Monday, May 23, 2011

God Hears

Free Trinity Mission sits among the mesas of the high desert, its people reaching out to the Navajo Nation.

God hears. And answers.

Sometimes I have experiences with God that make such an impression on me that for weeks or months afterward, I continue to think about the moment, the impression He left, and the lesson He gave me.

Today, it’s May 23. Two months ago, my three kids and I had just returned from Mission Navajo, where a team of adults, teenagers and children from Prairie Ridge Church, Ankeny, Iowa, served in the Window Rock, Ariz., Tse Bonito, N.M. and Tohlakai, N.M., areas. We painted, constructed stairs, cleaned carpets and hauled away junk at a Christian school. A team built handicap-accessible deck entries for the elderly. We distributed food donations.

Our team leader and friend, raised on the Rez, assigned one woman on the team the task of finding a bed for a nine-year-old boy without one. So, she and some others on the team assembled, painted, and delivered a bed that a church member back home made. Blankets, too. We (not meaning me) chopped wood, helping to provide for the main source of heat on the Rez. We made friends. We shared in worship with these people we came to love.

But one day, I was feeling a particular yearning to touch someone on an individual basis. To offer practical, basic help. I wanted to be the one to fill a need. To love on someone personally.

I stood in the basement of Free Trinity Mission, Tohlakai, N.M., ( a ministry partner church there, and our home base. I stood alone at the bottom of the wooden steps, ready to climb them, and head outside to help two of the men on the team supervise my son and another boy while they chopped wood. I sighed and said aloud, “I just want to help someone.”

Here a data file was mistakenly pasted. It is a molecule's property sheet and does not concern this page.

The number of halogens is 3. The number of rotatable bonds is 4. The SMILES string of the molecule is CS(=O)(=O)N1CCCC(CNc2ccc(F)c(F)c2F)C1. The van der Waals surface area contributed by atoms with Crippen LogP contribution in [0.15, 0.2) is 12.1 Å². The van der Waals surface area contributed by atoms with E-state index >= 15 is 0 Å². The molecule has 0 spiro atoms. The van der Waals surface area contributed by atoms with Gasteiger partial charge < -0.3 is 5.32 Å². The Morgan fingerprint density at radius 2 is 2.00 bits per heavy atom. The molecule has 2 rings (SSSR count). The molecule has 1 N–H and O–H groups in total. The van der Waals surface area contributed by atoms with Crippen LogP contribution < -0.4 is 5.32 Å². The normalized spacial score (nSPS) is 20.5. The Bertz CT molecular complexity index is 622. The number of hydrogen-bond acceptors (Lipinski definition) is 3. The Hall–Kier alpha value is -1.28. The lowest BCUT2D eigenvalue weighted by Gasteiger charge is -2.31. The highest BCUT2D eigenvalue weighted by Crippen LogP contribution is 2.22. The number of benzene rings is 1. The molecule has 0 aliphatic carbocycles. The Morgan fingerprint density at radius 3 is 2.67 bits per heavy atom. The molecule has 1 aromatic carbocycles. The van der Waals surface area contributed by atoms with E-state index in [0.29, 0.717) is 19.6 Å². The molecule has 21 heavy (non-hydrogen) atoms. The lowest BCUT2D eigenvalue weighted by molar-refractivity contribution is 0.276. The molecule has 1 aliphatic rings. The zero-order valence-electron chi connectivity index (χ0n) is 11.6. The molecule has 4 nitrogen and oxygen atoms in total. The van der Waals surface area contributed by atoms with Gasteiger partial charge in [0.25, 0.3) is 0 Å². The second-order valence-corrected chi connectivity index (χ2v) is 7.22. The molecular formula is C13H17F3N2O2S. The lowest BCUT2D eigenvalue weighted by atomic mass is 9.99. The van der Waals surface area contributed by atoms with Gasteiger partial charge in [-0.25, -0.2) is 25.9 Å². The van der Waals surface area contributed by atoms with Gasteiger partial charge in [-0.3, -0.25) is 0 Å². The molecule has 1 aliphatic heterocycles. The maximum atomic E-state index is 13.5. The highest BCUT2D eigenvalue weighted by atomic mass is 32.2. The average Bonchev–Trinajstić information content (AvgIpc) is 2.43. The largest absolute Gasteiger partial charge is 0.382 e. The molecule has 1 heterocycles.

I made my way outside, across the church parking lot cum basketball court, to the wood-chopping area, and shot photos of the boys taking turns chopping wood with a little hatchet, and the men, hard at work. I like to think both pairs were swinging axes for Jesus. I enjoyed taking some photos, and documenting a fun Chinese foreign exchange student’s help, as he stacked wood.

Walking back across the parking lot with one of the men a few minutes later, an old SUV pulled up, and a little, elderly Navajo woman approached us. She looked so sweet to me.

When we met up, we greeted her. She explained that she knows Rev. and Mother Gardner, who lead the church and mission. And she asked us if Rev. Gardner could dig an outdoor toilet for her. No kidding.

We quickly started asking questions about how deep it would need to be, how wide, where she lives and more. Budding sanitation engineers, are we? I was and am astonished at the need. At some point, we remembered that our host in Navajoland is well-equipped to help with this, using his backhoe. I think that’s what it’s called. No need to grab our spades and shovels quite yet.

But, I was privileged to help this woman in other ways.

We had trekked from Iowa with a trailer loaded with donations of winter coats and other items. As I talked with the lady, I learned about her new grand-baby. Her son. His girlfriend. She tells me she cooks on an outdoor stove. And that even inside their home – evidently walled only with a Tyvek-type of house wrap – the wind whips through where she sleeps in the living room.